A week with us: Recap of October’s contributor day and plans for WordPress 5.9
This week, the team reports from the latest Contributor Day and continues to work on WordPress 5.9. We were also involved in a proposal to form a Performance team and contributed to different parts of Testing. There is never a dull moment for our team!
Our weekly team updates
On October 8th, the first Hybrid Contributor Day was held. This most the most attended day so far. We had many colleagues contributing from one of our new buildings in Wichjen. In addition, contributors from all over the world joining remotely.
Carolina was heavily involved in the organization of it, together with Neringa and Taco from the Community team. We had, again, the honor of hosting team facilitators from outside the company. Milana (Docs) and Tammie (UX) came back for a second time, and Ganga and David joined us for the first time, for Theme and TV, respectively. And our colleagues Taco, Yvette, and Joop helped with other topics.
This is the first iteration of this type of Contributor day, and we are now evaluating how it went to improve every time. In the meantime, you can enjoy a short video about the day and the slides that the organizing team shared at the end of the day with some stats!
Core e2e tests
The last few days, I’ve continued to work following our roadmap for e2e testing in WordPress 5.9. One of the goals of the Test Team is to make it easy and quick for new contributors to start contributing to testing. And one of the ways to do this is through clear and well-structured documentation. So I reviewed this PR for e2e tests in Core README file. And I also created a PR for the applications passwords functionality tests. The PR is currently under review and on its way to be committed.
Gutenberg e2e tests
Gutenberg now has a report for flaky e2e tests. I am currently working on fixing some of them, including 35483.
My collaboration with Tonya Mork continues, and so far, the webfonts API has received a complete refactor. Instead of trying to emulate the styles and scripts APIs that WordPress already has, we opted for a new API. The new structure and schema will make it easier to define webfonts both in classic and block-based themes (and, of course, plugins), using a consistent syntax.
We are progressing at a nice pace and expect everything to be complete within a few weeks, with plenty of time to spare to include the implementation in WordPress 5.9. You can follow our progress at the draft pull-request #1736.
Work on the new default theme for WordPress 5.9 has started, and it’s exciting! This will be the first default theme completely based on blocks, using the new Full Site Editing feature. I submitted some pull-requests on the theme to improve the way CSS gets loaded and improve performance.
Performance team proposal
In collaboration with the Google team, we wrote a proposal for a performance team in WordPress. It took a long time and it’s something WordPress needs, so I can’t wait to see where we go from here. Interested to know more? Read the proposal on make.w.org!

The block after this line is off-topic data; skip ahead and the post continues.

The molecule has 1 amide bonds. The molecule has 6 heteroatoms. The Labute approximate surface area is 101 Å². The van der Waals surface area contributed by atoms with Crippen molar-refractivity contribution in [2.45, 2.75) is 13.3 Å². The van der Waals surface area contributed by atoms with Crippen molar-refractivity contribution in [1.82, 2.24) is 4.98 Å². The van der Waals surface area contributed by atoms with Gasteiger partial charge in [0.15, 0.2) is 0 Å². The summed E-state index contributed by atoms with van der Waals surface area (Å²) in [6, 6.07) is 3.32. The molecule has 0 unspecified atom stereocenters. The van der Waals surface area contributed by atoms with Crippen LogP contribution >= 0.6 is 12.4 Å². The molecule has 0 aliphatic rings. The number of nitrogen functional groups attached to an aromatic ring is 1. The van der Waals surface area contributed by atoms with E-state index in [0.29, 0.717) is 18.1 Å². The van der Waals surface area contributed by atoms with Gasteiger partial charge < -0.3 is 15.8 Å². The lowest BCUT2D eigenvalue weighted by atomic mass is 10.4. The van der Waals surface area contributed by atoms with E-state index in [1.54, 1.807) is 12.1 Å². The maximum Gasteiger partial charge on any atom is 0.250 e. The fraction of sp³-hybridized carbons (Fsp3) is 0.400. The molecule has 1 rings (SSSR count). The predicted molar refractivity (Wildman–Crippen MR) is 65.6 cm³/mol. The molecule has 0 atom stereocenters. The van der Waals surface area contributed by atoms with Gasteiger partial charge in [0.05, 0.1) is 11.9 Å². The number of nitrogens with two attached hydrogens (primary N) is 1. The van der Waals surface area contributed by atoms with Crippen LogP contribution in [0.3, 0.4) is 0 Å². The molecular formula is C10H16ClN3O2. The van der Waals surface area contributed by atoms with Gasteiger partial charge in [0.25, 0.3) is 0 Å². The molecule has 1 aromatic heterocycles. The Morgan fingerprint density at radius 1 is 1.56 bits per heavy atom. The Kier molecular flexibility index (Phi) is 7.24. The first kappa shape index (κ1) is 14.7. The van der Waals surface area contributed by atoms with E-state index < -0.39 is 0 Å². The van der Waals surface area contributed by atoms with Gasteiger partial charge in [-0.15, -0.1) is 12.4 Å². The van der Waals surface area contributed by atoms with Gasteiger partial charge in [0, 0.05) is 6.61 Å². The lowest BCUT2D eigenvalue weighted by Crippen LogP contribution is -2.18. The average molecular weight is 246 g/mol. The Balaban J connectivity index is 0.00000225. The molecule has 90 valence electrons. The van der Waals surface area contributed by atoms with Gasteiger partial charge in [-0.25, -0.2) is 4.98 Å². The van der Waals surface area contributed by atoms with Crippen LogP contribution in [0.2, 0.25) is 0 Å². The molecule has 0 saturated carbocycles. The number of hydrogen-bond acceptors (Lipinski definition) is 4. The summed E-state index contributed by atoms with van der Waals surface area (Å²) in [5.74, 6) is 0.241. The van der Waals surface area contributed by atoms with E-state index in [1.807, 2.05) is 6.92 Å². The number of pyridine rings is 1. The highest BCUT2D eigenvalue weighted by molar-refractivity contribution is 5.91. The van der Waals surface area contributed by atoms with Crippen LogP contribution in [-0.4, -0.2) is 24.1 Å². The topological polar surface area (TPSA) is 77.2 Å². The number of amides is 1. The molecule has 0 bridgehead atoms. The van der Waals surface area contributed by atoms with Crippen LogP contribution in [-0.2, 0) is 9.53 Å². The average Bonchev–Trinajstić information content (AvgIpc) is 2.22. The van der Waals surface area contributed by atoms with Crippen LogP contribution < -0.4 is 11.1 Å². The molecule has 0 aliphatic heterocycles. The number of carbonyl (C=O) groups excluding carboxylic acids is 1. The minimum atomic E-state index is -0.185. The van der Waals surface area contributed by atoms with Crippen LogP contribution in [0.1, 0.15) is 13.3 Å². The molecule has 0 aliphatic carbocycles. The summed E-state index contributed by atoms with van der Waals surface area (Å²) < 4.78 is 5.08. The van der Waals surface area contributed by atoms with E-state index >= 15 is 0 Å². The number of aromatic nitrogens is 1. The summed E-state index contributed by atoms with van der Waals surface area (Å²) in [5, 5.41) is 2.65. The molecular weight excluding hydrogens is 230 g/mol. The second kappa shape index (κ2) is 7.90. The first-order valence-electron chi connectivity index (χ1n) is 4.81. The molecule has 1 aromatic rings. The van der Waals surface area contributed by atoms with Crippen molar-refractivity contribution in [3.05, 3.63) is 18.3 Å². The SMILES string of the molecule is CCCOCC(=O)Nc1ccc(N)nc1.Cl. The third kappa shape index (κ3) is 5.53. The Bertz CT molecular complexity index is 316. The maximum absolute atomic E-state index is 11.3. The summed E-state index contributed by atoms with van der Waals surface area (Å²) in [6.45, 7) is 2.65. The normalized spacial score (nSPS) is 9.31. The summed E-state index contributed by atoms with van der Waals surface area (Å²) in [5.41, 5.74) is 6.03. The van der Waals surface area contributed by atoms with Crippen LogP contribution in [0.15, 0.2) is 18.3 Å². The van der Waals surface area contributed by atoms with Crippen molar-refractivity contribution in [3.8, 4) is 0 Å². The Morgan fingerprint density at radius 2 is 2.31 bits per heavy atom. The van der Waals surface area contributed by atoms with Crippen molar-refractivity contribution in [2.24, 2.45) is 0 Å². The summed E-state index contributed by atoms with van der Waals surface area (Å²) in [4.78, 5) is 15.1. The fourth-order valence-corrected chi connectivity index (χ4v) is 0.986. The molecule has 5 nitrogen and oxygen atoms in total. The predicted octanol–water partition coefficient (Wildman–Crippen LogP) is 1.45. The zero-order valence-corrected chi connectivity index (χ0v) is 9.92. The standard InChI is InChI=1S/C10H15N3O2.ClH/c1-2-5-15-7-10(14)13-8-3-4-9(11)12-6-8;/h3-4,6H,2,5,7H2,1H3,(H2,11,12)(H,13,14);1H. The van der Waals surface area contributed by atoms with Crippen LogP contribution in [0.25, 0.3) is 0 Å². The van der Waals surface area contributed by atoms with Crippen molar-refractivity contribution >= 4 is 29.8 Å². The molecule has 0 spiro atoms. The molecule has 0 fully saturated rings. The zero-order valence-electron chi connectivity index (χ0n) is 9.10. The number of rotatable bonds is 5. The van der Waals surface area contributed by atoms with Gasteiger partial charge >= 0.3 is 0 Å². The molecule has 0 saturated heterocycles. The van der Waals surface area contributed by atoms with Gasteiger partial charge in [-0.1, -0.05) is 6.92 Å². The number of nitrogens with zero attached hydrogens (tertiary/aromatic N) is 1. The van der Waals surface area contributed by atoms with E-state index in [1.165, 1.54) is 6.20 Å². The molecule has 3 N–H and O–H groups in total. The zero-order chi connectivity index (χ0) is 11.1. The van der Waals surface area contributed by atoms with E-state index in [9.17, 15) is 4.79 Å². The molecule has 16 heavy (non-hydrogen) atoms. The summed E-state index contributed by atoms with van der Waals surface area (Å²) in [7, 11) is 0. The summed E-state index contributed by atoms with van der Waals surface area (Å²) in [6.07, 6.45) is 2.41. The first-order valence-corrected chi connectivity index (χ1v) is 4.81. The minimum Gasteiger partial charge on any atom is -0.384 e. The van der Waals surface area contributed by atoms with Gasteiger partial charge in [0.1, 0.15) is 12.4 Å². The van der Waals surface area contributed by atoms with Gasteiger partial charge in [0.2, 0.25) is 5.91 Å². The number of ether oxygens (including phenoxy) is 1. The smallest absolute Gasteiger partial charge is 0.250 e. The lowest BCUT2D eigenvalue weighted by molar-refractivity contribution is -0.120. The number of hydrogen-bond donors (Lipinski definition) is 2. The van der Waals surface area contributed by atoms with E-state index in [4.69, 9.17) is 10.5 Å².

A bug was reported (#54243) where if a stylesheet gets inlined, relative URLs in the CSS break. I submitted a new patch in WordPress Core (#1752) and ported that same patch to Gutenberg (#35538).
During our contributors day, I focused mostly on code reviews. I helped other contributors where needed and then dedicated most of my time reviewing pull requests in the Gutenberg repository. Code reviews are an important part as we help others get their ideas in WordPress, and at the same time, any observations we have can help others improve their skills.
I’ve neglected code reviews for a while now since I was occupied with other responsibilities, so this was a nice opportunity and a pleasant break.
Last week I continued looking into some early tickets for WordPress 5.9 as part of my duties as a Core Committer. I made nine commits to WordPress core, mostly various bug fixes and enhancements. I also triaged new tickets incoming into Trac (the bug tracking system that WordPress uses).
Some notable changes include addressing PHP timeouts or missing files during large plugin or theme updates. A couple of solutions were implemented so far, but it looks like the issue might not be fully resolved yet. Any testing and feedback are welcome! See ticket #54166 for more details.
Over to you
We really hope the information and the material we share will encourage more companies to contribute to WordPress.org. If you are thinking of investing some company resources back into the project and want to chat with us, don’t hesitate to reach out! You can leave a comment below or reach out to us on WordPress.org Slack. You’ll recognize us from the Yoast avatars. Happy contributing, everyone!